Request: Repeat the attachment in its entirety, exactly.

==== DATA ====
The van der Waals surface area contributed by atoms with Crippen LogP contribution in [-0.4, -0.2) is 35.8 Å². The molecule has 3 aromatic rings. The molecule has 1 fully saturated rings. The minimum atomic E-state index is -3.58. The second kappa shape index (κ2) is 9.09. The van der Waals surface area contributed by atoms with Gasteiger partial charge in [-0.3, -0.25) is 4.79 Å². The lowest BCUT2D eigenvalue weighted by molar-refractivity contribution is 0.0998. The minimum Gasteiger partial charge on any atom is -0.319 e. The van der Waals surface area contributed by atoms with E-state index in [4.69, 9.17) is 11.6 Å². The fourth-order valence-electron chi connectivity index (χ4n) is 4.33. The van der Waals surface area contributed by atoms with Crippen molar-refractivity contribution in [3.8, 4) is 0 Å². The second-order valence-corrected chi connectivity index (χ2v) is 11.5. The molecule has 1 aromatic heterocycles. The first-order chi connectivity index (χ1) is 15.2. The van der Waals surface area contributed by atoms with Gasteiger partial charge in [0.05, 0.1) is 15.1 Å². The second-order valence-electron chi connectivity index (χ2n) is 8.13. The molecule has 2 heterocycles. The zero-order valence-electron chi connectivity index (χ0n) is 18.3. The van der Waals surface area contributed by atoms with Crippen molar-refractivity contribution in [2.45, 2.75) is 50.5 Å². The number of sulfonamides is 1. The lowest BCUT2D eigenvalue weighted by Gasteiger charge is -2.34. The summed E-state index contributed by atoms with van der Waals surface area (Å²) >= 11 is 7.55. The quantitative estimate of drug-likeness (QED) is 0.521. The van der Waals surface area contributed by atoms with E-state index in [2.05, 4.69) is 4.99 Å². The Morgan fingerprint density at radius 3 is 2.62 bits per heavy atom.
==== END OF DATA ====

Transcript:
The van der Waals surface area contributed by atoms with Crippen LogP contribution in [-0.4, -0.2) is 35.8 Å². The molecule has 3 aromatic rings. The molecule has 1 fully saturated rings. The minimum atomic E-state index is -3.58. The second kappa shape index (κ2) is 9.09. The van der Waals surface area contributed by atoms with Gasteiger partial charge in [-0.3, -0.25) is 4.79 Å². The lowest BCUT2D eigenvalue weighted by molar-refractivity contribution is 0.0998. The minimum Gasteiger partial charge on any atom is -0.319 e. The van der Waals surface area contributed by atoms with E-state index in [4.69, 9.17) is 11.6 Å². The fourth-order valence-electron chi connectivity index (χ4n) is 4.33. The van der Waals surface area contributed by atoms with Crippen molar-refractivity contribution in [3.8, 4) is 0 Å². The second-order valence-corrected chi connectivity index (χ2v) is 11.5. The molecule has 1 aromatic heterocycles. The first-order chi connectivity index (χ1) is 15.2. The van der Waals surface area contributed by atoms with Gasteiger partial charge in [0.05, 0.1) is 15.1 Å². The second-order valence-electron chi connectivity index (χ2n) is 8.13. The molecule has 2 heterocycles. The zero-order valence-electron chi connectivity index (χ0n) is 18.3. The van der Waals surface area contributed by atoms with Crippen molar-refractivity contribution in [2.45, 2.75) is 50.5 Å². The number of sulfonamides is 1. The lowest BCUT2D eigenvalue weighted by Gasteiger charge is -2.34. The summed E-state index contributed by atoms with van der Waals surface area (Å²) >= 11 is 7.55. The quantitative estimate of drug-likeness (QED) is 0.521. The van der Waals surface area contributed by atoms with E-state index in [2.05, 4.69) is 4.99 Å². The Morgan fingerprint density at radius 3 is 2.62 bits per heavy atom.